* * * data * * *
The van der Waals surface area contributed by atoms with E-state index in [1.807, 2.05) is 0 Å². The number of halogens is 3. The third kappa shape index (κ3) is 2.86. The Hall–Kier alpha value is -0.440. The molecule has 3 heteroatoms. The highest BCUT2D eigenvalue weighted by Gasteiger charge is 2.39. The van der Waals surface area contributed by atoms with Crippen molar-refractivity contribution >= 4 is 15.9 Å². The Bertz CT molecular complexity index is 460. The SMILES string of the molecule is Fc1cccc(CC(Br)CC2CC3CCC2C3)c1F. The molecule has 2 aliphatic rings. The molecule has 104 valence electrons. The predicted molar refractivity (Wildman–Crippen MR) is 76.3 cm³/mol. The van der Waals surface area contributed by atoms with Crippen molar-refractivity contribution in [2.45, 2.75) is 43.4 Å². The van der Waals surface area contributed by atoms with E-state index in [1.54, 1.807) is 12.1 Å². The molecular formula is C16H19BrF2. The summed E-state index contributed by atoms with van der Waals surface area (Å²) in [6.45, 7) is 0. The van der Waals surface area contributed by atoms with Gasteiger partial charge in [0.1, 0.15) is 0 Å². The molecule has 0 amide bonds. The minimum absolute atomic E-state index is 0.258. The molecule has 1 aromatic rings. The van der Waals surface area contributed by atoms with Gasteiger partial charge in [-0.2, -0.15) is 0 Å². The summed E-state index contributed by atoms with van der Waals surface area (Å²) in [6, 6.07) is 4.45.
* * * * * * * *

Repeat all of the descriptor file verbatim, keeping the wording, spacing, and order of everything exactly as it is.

The van der Waals surface area contributed by atoms with E-state index in [1.807, 2.05) is 0 Å². The number of halogens is 3. The third kappa shape index (κ3) is 2.86. The Hall–Kier alpha value is -0.440. The molecule has 3 heteroatoms. The highest BCUT2D eigenvalue weighted by Gasteiger charge is 2.39. The van der Waals surface area contributed by atoms with Crippen molar-refractivity contribution >= 4 is 15.9 Å². The Bertz CT molecular complexity index is 460. The SMILES string of the molecule is Fc1cccc(CC(Br)CC2CC3CCC2C3)c1F. The molecule has 2 aliphatic rings. The molecule has 104 valence electrons. The predicted molar refractivity (Wildman–Crippen MR) is 76.3 cm³/mol. The van der Waals surface area contributed by atoms with Crippen molar-refractivity contribution in [2.45, 2.75) is 43.4 Å². The van der Waals surface area contributed by atoms with E-state index in [1.54, 1.807) is 12.1 Å². The molecular formula is C16H19BrF2. The summed E-state index contributed by atoms with van der Waals surface area (Å²) in [6.45, 7) is 0. The van der Waals surface area contributed by atoms with Gasteiger partial charge in [0.1, 0.15) is 0 Å². The molecule has 0 amide bonds. The minimum absolute atomic E-state index is 0.258. The molecule has 1 aromatic rings. The van der Waals surface area contributed by atoms with Gasteiger partial charge in [-0.2, -0.15) is 0 Å². The summed E-state index contributed by atoms with van der Waals surface area (Å²) in [6, 6.07) is 4.45.